jectured. This ancient way was so well defined that it 
required no effort to discover and follow it, which made 
their pursuit rapid and certain. Each camp of the In- 
dians was discovered, and it was i)lain that the Indians 
were being gained upon every day. 

If the Indians had not left the old war-path and turned 
down the small streams to Tug River they would have 
been overhauled by Harman and his party in a few hours. 

16 Mr. Wiley had not returnod from tlio i)ursiiit made down the New 
River, so his son always said. He also said that his father was unnerved by 
the destruction of his family, and that he was at the time unfit for the war- 


It was difficult traveling on horseback along the small 
streams, for they were frequently choked with thickets.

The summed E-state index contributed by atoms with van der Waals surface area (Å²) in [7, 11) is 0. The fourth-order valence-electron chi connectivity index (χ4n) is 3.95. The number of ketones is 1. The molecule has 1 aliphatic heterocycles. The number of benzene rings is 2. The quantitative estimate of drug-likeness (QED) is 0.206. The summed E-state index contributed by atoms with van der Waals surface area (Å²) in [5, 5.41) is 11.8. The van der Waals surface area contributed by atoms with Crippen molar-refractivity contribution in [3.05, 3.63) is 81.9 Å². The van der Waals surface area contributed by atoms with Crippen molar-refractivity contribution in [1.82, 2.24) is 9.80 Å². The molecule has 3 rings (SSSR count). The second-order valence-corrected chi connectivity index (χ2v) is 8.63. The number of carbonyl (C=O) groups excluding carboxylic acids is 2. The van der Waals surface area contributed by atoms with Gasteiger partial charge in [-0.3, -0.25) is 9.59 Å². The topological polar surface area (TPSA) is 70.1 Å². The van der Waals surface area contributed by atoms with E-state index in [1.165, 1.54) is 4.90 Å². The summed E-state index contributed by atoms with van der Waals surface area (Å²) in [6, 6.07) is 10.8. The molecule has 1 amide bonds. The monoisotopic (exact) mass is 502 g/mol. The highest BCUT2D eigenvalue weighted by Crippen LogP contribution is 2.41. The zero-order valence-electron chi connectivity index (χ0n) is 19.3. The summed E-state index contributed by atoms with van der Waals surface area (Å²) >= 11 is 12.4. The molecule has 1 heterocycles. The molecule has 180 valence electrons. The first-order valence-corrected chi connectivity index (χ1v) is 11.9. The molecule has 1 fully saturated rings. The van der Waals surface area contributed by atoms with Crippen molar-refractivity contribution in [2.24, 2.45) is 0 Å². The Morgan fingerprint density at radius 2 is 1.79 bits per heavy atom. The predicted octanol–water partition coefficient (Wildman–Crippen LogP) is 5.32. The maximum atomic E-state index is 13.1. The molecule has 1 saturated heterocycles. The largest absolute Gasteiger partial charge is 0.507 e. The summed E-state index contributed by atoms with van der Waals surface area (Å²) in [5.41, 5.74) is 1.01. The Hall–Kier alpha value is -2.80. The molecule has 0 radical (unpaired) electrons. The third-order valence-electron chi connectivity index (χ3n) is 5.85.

This caused delay when rapid movement was so necessary. 
Hai-man saw that the Indians were not far in advance and 
were aware of the presence of the party in pursuit. Just 
before night they found the body of Mrs. Wiley's child, 
which they buried in a shallow grave hastily dug with 
tomahawks and scalping knives. A few minutes after the 
Indians had plunged into the water and crossed Tug River 
Harman and his men stood upon the spot they had left. 
It was impossible to get the horses across the river in its 
flooded condition on such a night. The party camped on 
the bank of the river and spent the night in building rafts 
upon which to carry over the baggage in the morning. 

HaiTnan effected a safe crossing early the following 
day. It was past noon when he again found the Indian 
trail, which wound through a country so rough and hilly 
that it was well nigh impossible to follow it with horses. 
When he arrived at the point where the Indians had 
crossed the Louisa River it was the unanimous opinion 
of all the hunters that it was useless to follow the trail 
further. They all believed that it would be impossible 
to come up with the Indians. Mrs. Wiley was relieved of 
the burden of her child, and the Indians being apprised 
of the pursuit would hold their course to the rough, bush-